You may have noticed that in Montessori schools, we do not typically encourage competition between children. Our lack of traditional grading is one obvious marker of this approach, but you will notice that the lack of peer competition threads itself pretty much throughout the entire program. This is quite intentional, and we work hard to give children a foundation built on competition with oneself, rather than with others.
It is important to note, however, that a Montessori education does not leave children unprepared for “the real world”. We recognise that competition is a part of life for many, and we work hard to cultivate characteristics that will allow children to engage in healthy, fulfilling competitive experiences.
Curious to learn more about what we do? In this post we not only explain why we favour internal motivation, but what we do to help nurture well-rounded and adaptable children.
Internal versus External Motivation
One of our core values as Montessorians is that we believe intrinsic motivation is far more powerful than external rewards. This has been the foundation of our educational model for over a century. In recent years, studies have backed the theory that we are most successful when we are driven by our own internal motivations, not perceived rewards (like prizes, grades, or money). Information on one such study can be found here.
How We Prepare Children for Healthy, Real-World Competition
Montessori schools can sometimes feel like a bit of a protective bubble. As educators, we need to recognise this and make sure we are preparing children for what comes next. Montessori students tend to be highly successful when they eventually move on to more traditional schools, regardless of when that might be. The following character traits are cultivated throughout a child’s time with us, and we believe this is part of what it takes to create successful and fulfilled people in the long run.
We all like having the ability to believe in ourselves, and we do whatever we can to guide our children toward feeling the same way. From a very young age, Montessori children learn to do things for themselves. They are respected by the adults in their lives and their personal autonomy is honoured.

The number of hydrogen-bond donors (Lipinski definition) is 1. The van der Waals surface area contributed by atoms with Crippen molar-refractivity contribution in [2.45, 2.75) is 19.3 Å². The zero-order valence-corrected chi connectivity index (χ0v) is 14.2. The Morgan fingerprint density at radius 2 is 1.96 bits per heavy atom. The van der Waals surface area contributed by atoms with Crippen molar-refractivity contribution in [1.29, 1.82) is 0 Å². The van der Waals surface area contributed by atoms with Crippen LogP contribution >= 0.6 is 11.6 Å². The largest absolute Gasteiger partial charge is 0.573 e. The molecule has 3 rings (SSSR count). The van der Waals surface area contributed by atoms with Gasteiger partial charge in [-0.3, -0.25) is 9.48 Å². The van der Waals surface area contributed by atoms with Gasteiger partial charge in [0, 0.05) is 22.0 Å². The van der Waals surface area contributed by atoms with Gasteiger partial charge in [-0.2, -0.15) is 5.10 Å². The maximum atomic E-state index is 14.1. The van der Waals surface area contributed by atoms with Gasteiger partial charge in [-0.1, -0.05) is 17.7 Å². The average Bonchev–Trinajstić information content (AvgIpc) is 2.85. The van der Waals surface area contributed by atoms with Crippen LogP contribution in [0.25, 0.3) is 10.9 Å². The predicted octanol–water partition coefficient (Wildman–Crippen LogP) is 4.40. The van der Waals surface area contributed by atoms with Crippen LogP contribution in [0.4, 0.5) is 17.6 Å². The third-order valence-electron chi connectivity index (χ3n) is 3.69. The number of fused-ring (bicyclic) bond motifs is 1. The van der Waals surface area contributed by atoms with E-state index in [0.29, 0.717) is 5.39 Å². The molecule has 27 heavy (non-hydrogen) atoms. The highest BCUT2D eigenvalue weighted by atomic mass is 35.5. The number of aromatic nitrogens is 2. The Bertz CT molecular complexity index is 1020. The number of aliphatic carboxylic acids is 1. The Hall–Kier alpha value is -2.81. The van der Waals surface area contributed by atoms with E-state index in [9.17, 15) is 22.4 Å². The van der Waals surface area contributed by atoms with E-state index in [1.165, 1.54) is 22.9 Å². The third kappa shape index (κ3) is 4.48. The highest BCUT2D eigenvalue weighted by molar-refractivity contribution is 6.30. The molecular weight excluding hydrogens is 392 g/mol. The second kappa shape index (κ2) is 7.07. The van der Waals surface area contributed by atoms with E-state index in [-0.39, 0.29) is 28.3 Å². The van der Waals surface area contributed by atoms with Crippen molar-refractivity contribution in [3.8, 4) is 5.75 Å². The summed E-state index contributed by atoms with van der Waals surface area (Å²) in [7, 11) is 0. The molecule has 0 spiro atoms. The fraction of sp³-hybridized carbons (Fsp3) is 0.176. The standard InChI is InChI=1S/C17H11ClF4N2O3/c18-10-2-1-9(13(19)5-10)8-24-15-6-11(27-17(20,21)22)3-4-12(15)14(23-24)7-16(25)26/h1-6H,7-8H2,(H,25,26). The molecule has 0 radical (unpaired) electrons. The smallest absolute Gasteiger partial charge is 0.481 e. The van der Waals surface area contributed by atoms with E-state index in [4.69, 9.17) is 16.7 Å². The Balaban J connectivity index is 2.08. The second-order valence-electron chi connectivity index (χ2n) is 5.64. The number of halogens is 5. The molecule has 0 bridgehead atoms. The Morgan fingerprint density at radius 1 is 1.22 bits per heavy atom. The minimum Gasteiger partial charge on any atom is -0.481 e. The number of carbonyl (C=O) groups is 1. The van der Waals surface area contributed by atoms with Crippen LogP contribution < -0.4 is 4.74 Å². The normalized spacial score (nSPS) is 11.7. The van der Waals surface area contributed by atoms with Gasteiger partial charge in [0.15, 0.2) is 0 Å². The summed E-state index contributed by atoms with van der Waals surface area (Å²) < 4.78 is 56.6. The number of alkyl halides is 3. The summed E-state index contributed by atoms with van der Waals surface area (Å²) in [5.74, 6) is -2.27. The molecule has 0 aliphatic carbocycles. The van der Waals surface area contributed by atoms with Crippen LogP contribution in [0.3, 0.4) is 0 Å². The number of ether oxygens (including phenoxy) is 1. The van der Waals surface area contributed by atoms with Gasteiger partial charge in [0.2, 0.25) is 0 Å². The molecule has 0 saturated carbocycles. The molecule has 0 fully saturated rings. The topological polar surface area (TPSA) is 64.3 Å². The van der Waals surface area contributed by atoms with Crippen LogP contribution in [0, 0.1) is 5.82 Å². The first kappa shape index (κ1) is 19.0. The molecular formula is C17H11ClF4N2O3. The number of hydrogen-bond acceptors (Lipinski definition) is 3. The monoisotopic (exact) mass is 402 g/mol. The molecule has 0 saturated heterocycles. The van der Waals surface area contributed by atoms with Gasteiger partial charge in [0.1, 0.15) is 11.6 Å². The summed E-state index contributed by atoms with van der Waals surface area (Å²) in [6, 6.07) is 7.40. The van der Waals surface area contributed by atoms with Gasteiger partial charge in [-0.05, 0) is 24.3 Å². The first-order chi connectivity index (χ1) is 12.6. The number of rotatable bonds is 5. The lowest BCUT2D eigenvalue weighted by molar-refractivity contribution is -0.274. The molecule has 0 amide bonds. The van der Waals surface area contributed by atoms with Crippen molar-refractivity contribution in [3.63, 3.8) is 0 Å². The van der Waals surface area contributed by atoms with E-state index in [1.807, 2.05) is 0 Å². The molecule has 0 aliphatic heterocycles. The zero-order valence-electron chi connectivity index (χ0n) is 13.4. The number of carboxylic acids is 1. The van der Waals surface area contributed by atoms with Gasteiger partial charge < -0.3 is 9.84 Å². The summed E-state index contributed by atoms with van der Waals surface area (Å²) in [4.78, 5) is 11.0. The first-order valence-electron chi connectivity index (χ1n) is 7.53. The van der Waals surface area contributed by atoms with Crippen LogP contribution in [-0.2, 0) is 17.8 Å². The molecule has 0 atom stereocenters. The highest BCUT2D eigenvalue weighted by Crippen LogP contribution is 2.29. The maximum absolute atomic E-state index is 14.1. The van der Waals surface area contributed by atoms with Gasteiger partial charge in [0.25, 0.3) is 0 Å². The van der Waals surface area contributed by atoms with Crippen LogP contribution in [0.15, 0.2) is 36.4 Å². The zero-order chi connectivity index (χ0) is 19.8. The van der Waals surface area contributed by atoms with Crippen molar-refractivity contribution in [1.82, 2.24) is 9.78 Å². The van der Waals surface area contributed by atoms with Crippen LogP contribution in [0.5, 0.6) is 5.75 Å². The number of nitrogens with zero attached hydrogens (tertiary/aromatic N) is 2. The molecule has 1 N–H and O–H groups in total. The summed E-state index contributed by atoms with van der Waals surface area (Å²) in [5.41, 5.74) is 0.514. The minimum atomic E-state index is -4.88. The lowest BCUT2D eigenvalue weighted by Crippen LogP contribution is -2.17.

When a toddler sweeps up her own crumbs, she feels it. When a four-year-old makes his own sandwich for the first time, he feels it. When an eight-year-old solves a challenging long division problem, they feel it.
We build routines and structures that allow children to accomplish big things, and to revel in the feelings of self-accomplishment. After many, many of these experiences, children develop a strong sense of self, and an “I can do it” attitude.
In Montessori classrooms, we know what children are capable of. We know that traditional settings often expect less than what is developmentally appropriate for them. When our students feel driven to work hard on challenging tasks, failure becomes an early and welcome part of their experience.
As adults, we often equate failure with negative outcomes. In reality, failure is nothing more than a learning experience, and we can use that experience to guide us toward mastery. When following an internal desire to learn about or accomplish something, children welcome these necessary building blocks. They see them for what they are: another motivator to keep pushing forward.
If it’s not already obvious, our students are encouraged to be as independent as they are able to be, both according to their age and their individual needs. This means they do not need to rely on others to get started on or execute tasks; they have plenty of experience confronting challenges independently.
Having a strong sense of independence allows us to take on leadership roles. It brings us towards self-awareness and trusting our own abilities. Our independence can encourage us to block out unimportant details and distractions, leading us to focus clearly on the task at hand.
While independence is critical to our success, it is equally valuable to be able to work cooperatively with others. Many competitive situations involve teams of people working together toward a common goal, and this is something Montessori children get lots of practice in.
We recognise that one of the hallmarks of the primary age (6-12) is that children are highly motivated by social interactions. To this end, we carefully craft the classroom environment to support this need. Children are given lessons in small groups, and even the furniture is arranged for a variety of seating options. If you were to observe in an primary classroom, you would notice most of the children clustered in small groups working together, and this inevitably leads to many opportunities to practice important skills like compromise, flexibility, and advocacy.
Montessori classrooms have a bit more flexibility in terms of daily scheduling than most settings. One critical element that must remain is the three-hour work cycle in the morning. Beyond that, our educators are able to schedule class meetings regularly, or any time conflict arises. We teach our students skills they need to navigate all sorts of interpersonal situations, including how to advocate for themselves.
Another interesting aspect of a Montessori classroom is that even young children have frequent opportunities to present their work and ideas to their classmates. Being able to stand up and speak in front of a group of people from the time one is six years old seems to have a profoundly powerful effect on how we are able to convey, with confidence, our ideas and feelings.